You never know where you're going to learn something new about the Internet. First it was Internet inventor Al Gore. Now it's Bob Dylan.
Concerning the availability of a new Dylan song as a web download, the VP of Online and Emerging Technologies at Columbia Records was quoted as follows in a recent press release (italics are mine):
" . . . The song is a great example of Bob Dylan's abiding poetic vision while its online availability testifies to the legitimacy and potency of the Internet."
Silly me... all this time I thought the legitimacy and potency of the Internet was testified to by things like the multibillion-dollar market caps for companies bleeding red ink and Jack Welch's 100 percent e-business commitment for GE.
Sure glad I read press releases.
Now my point is not to slam Bob Dylan. No. It's to talk about how to handle press relations online so that you avoid this sort of miserable, un-credible claptrap.
Reaching the PR Marketplace
Let's start with a basic premise: PR is a marketing discipline.
A market is a group of people with common characteristics and a common problem to solve. Marketing is the process of identifying those characteristics, developing a solution to the problem, and then reaching out to that group with that solution.
The PR marketplace is made up of reporters and editors (not civilians like you and me) that's the common characteristic.
Now, what problem does the press have that PR needs to solve? (Hint, it's not a failure to get enough press releases.)
The problem that this marketplace needs solved is easy access to organized, relevant, credible and timely news and information. (Apply that definition to the excerpt I quoted above and tell me what you think.)
Now ask yourself: What does your web site do to solve this problem for this group? If your press area, like most, is a burial ground for press releases and little more, you're not doing the job you should be doing for your marketplace. And if you're not doing your job, you're not getting the ink you should be.
What do I recommend? See if these ideas can fill up some column inches for you.
There is no better opportunity for developing a real "marketplace of one" than with the press. There are so few of them you have to deal with to begin with. It's a matter of outreach at the start; ask them what they need from you.
For instance, some will want PR text delivered in the body of an email while others will want it as an attachment. Some will want a spot where they can come and peruse new information while others will want you to push it to them. But you won't know until you ask.
Once you do find out, create a site area that caters exclusively to each editor and reporter by name (maybe with passwords). Populate it with thoughtful and targeted information. Then, each person from each of the periodicals online and off that covers you can retrieve information that is useful to them, targeted to them and responsive to their specific requirements.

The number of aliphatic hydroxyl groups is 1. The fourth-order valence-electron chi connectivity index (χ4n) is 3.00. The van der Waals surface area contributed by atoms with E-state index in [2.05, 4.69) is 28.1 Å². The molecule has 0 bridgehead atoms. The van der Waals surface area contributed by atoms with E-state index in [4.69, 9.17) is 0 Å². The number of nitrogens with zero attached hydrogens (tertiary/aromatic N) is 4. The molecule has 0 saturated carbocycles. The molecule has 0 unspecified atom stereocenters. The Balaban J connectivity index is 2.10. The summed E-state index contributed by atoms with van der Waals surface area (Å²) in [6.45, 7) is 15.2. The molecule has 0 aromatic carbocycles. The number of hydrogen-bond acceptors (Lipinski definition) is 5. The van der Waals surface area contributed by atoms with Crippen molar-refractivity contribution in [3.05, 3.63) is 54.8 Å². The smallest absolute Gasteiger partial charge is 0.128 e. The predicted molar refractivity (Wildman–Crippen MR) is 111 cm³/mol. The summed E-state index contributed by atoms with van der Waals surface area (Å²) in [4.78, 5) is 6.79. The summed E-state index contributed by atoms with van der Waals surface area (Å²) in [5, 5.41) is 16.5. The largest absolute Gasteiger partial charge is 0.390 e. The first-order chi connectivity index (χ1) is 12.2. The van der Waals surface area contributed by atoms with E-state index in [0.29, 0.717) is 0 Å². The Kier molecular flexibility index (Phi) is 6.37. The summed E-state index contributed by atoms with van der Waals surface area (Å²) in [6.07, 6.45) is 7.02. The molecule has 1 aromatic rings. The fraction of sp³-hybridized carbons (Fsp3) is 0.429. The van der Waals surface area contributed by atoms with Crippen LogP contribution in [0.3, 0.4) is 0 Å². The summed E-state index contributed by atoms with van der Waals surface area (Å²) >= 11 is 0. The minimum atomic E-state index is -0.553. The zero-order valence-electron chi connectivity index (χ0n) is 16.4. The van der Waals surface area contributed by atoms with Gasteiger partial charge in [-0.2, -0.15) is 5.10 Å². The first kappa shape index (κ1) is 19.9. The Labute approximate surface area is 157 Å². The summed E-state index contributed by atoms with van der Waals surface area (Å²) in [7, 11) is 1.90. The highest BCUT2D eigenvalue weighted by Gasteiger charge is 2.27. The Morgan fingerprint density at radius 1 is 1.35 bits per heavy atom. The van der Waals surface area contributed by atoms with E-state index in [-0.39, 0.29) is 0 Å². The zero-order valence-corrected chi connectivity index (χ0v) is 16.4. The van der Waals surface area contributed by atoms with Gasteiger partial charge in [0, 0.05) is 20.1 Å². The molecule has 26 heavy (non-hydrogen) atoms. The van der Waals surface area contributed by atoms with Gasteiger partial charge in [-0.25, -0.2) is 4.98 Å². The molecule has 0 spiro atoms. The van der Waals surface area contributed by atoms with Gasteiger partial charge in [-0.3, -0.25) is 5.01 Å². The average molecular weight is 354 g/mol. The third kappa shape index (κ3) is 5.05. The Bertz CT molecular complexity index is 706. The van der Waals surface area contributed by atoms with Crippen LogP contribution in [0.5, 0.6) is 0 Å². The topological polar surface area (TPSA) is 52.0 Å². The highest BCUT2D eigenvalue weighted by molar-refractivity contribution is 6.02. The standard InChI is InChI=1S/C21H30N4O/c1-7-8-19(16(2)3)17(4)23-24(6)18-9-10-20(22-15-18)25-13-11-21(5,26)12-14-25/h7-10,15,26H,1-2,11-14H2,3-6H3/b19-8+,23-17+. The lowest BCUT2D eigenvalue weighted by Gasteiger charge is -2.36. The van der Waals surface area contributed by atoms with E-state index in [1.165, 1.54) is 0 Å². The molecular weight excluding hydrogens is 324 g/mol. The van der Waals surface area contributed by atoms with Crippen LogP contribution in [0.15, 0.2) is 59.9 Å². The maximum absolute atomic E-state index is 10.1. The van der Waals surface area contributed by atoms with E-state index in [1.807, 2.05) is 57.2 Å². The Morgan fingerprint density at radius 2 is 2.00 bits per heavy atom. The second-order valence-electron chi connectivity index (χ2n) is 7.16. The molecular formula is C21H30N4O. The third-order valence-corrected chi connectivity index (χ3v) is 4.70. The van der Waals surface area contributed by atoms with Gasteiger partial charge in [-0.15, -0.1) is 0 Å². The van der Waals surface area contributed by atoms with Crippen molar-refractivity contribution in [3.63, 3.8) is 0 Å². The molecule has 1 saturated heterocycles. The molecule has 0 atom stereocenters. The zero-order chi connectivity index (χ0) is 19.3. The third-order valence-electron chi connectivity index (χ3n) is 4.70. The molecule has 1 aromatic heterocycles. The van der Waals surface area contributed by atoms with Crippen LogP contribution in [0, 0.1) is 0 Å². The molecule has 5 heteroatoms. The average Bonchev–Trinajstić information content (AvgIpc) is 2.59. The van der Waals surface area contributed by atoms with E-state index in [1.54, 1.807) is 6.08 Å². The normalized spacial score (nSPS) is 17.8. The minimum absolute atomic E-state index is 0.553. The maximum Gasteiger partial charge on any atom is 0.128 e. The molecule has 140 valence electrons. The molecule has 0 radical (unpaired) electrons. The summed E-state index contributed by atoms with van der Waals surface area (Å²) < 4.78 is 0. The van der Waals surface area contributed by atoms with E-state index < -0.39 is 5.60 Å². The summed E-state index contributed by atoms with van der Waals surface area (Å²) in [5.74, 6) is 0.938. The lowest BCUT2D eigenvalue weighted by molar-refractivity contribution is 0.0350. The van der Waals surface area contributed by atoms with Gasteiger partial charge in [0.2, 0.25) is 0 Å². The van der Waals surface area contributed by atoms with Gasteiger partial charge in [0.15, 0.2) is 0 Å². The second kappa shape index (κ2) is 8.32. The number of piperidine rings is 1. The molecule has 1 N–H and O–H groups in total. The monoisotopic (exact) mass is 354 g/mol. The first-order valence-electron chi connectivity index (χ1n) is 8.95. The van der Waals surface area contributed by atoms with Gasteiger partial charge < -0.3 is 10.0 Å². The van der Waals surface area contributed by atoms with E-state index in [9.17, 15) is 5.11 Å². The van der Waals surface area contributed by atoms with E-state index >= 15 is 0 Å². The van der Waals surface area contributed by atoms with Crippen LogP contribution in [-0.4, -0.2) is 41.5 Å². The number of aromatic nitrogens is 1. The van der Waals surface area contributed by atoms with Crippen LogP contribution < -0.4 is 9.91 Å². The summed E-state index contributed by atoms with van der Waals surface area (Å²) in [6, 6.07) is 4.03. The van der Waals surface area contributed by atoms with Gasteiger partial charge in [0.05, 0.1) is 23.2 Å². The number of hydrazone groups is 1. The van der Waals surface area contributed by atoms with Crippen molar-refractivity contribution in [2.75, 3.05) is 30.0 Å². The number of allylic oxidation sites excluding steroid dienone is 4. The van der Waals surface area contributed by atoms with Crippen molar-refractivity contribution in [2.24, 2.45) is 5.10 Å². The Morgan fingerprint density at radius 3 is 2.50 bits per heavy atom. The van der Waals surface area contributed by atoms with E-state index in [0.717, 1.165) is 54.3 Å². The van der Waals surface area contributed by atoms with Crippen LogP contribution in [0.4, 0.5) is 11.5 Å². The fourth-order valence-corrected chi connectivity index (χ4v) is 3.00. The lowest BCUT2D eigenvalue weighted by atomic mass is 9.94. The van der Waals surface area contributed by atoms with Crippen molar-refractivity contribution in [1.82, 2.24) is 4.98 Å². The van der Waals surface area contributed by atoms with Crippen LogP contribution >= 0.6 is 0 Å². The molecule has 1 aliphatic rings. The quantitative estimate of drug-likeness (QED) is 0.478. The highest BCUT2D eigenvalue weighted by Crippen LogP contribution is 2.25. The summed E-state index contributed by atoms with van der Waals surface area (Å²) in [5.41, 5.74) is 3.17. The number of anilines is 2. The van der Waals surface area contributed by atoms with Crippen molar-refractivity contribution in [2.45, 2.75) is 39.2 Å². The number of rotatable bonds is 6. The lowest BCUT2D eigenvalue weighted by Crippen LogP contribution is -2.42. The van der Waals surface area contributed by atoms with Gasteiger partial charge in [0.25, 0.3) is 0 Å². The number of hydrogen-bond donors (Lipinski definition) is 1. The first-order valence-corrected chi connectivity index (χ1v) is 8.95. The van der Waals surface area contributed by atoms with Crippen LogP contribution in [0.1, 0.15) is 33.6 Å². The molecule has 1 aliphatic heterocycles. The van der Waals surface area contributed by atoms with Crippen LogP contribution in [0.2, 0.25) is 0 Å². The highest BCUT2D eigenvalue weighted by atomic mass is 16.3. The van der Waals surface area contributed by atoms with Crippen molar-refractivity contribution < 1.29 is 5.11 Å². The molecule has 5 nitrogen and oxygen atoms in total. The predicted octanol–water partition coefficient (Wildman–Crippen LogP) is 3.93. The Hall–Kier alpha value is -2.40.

Every reporter and editor brings different interests and focus points, even from the same magazine. One reporter might cover markets from a financial side, another from a product view, and a third from a human interest perspective. Yet most companies and certainly most web sites distribute press releases as if everyone were the same. Find out which editors and reporters need to track which aspects of the market, industry and business landscape they cover. And present them information that feeds those needs.
The business press is continually seeking to better understand the markets they cover. They can't be everywhere at once. You should make an effort to provide them with the kind of information they need to follow where the market is going, watch trends, make decisions and follow leads. Are you a Gartner or NFO subscriber? Let your press marketplace know what you learn from those sources.
Finally, remember it's not just content that's at issue here, it's ease of access. You need to make everything as easy for your marketplace as possible.
When they come to your media center, have things organized for them. Don't present them with a list of press releases stretching back three years. Categorize your information, provide them good summaries of what the contents are piece-by-piece, help them understand how the information might be useful to them, how current it is, who is quoted in it... make things easy for them.
It's that ease of access that does the best job of branding your company with your press marketplace. And that branding is key to being in their mind when they research or write a story that could perhaps should involve you.
It's that branding that gets your name in the paper.
Meet Your Favorite ClickZ Contributors
Many of ClickZ's leading expert contributors will be at ClickZ Live, the new online and digital marketing event kicking off in New York (March 31-April 3). Hear from the likes of: Jeremy Hull, Lisa Raehsler, Andrew Goodman, Bryan Eisenberg, Mathew Sweezey, Aaron Kahlow, Stephanie Miller, Simms Jenkins, Jeanne S. Jennings, Dave Hendricks and more!
Michael Fischler is founder and principal consultant of Markitek Consulting, which for nearly a decade has provided consulting services to companies around the world, from startups and small companies to giants like Kodak and Pirelli. Michael's approach to marketing revolves around the integration of the core marketing disciplines: strategic, tactical, operational, and technological. He is a 25-year veteran of marketing and a frequent speaker at business and marketing conferences worldwide.
March 19, 2014